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Storyline (warning: spoilers)
Set during a turbulent time in New Zealand’s history when the Apartheid-era South African Rugby team’s 1981 nationwide tour sparked protests, the film brings a decidedly political twist to the coming-of-age genre. The film premiered at the Toronto International Film Festival and while aspects of the script use a rote formula, the film has such a big heart it's hard to resist its crowd-pleasing charms.
Dennison plays Josh, a jovial 17-year-old who lives with his English mum (Minnie Driver) and his brother Jamie (James Rolleston). His only goal is to get through school in one piece. Josh is the type of boy who’s fine with flying under the radar. He refuses to speak up in class and spends his lunch hours alone in the library, wolfing down food whenever the librarian turns her back.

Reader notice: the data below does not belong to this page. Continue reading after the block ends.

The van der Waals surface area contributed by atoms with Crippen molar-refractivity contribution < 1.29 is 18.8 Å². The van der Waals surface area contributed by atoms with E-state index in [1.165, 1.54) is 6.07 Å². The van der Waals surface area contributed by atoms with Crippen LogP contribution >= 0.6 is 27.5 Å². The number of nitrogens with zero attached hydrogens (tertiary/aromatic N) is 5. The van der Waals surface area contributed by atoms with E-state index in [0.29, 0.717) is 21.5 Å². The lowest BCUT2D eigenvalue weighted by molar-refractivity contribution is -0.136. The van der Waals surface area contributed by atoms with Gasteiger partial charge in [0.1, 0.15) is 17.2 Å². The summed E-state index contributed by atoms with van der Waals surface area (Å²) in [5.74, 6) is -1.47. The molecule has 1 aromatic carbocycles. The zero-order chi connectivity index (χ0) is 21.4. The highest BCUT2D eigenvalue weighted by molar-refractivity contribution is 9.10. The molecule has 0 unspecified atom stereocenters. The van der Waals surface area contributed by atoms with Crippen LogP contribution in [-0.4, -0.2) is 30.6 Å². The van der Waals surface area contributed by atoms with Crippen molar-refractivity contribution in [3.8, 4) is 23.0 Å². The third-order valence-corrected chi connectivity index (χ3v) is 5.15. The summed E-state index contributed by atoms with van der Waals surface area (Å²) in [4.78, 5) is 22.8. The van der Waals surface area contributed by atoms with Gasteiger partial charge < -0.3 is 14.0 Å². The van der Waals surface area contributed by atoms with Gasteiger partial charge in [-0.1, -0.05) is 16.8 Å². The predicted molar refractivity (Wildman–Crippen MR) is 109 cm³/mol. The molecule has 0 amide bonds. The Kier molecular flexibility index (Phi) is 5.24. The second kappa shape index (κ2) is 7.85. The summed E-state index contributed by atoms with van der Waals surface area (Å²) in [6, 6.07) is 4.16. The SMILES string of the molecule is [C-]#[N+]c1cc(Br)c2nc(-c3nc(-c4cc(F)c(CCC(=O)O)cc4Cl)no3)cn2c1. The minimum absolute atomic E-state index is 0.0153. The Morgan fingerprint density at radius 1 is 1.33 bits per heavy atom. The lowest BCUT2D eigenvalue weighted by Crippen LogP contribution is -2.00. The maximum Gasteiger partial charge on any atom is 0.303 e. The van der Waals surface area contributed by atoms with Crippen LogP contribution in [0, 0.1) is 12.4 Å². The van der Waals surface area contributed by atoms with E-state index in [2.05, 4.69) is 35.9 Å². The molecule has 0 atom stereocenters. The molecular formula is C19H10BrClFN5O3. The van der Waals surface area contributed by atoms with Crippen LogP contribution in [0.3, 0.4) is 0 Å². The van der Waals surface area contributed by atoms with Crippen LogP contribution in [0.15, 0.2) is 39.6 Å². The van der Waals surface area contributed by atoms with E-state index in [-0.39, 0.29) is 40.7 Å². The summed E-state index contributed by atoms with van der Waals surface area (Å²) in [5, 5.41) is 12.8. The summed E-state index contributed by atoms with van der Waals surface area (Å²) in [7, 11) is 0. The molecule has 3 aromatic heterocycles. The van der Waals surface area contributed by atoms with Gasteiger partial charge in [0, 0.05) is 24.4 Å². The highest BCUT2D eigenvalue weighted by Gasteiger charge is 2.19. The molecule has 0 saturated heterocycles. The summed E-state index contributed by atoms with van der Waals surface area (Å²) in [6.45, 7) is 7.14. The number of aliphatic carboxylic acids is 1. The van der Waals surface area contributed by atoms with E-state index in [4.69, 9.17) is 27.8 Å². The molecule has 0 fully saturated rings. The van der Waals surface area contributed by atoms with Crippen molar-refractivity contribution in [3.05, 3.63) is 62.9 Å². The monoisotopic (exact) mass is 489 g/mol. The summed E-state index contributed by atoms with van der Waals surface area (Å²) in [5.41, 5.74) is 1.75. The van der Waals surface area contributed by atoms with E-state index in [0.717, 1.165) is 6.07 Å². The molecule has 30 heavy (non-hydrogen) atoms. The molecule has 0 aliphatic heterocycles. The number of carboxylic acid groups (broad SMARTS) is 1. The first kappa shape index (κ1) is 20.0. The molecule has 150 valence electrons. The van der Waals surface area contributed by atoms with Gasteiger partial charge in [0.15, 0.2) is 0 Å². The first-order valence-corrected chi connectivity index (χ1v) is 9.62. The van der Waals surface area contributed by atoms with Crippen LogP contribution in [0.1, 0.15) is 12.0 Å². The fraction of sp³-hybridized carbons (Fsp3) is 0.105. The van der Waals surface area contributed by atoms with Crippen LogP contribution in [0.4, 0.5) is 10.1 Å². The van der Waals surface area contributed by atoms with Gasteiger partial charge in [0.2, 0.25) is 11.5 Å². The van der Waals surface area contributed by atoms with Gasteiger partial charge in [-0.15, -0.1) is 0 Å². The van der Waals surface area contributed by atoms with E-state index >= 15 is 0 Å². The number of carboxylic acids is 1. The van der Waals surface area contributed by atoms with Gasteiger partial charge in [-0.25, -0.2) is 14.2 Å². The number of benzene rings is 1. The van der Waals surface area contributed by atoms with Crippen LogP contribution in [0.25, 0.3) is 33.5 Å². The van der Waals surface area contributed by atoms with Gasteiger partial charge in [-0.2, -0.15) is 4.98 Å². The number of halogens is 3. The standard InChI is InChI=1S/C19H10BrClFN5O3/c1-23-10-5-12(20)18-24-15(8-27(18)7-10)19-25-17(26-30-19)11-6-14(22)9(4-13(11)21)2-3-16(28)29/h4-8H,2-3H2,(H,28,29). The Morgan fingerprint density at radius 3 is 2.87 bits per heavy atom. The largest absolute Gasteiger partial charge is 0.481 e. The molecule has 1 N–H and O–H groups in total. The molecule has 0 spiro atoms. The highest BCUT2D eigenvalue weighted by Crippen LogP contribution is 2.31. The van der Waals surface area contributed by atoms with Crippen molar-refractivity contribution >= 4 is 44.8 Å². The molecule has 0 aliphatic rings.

When one of his teachers (Rhys Darby) suggests Josh join the drama club, Josh finds himself with a new calling and a deeper connection to his culture. With his signature charm and wit, Josh's journey allows Dennison to tap into a deeper well of complex dramatic emotions, often conveyed with a look or a shared glance of mutual understanding.
Uproar examines the toll of assimilation in a way that's as timely as ever, with parallels to the Land Back movement and countless other indigenous and aboriginal rights moments. The fact that such racial issues still play out today only adds to Uproar‘s overall impact as a story. It’s quite sad that as many steps forward have been taken, there’s still so little that has changed. But the beauty in this delicate, if clichéd, film is that it’s highlighting a story of defiance. The film speaks to the strength of one’s own convictions through the beauty of universal storytelling. Funny, poignant and emotional, this thoroughly entertaining '80s-set dramedy is a triumph for Aotearoa New Zealand cinema.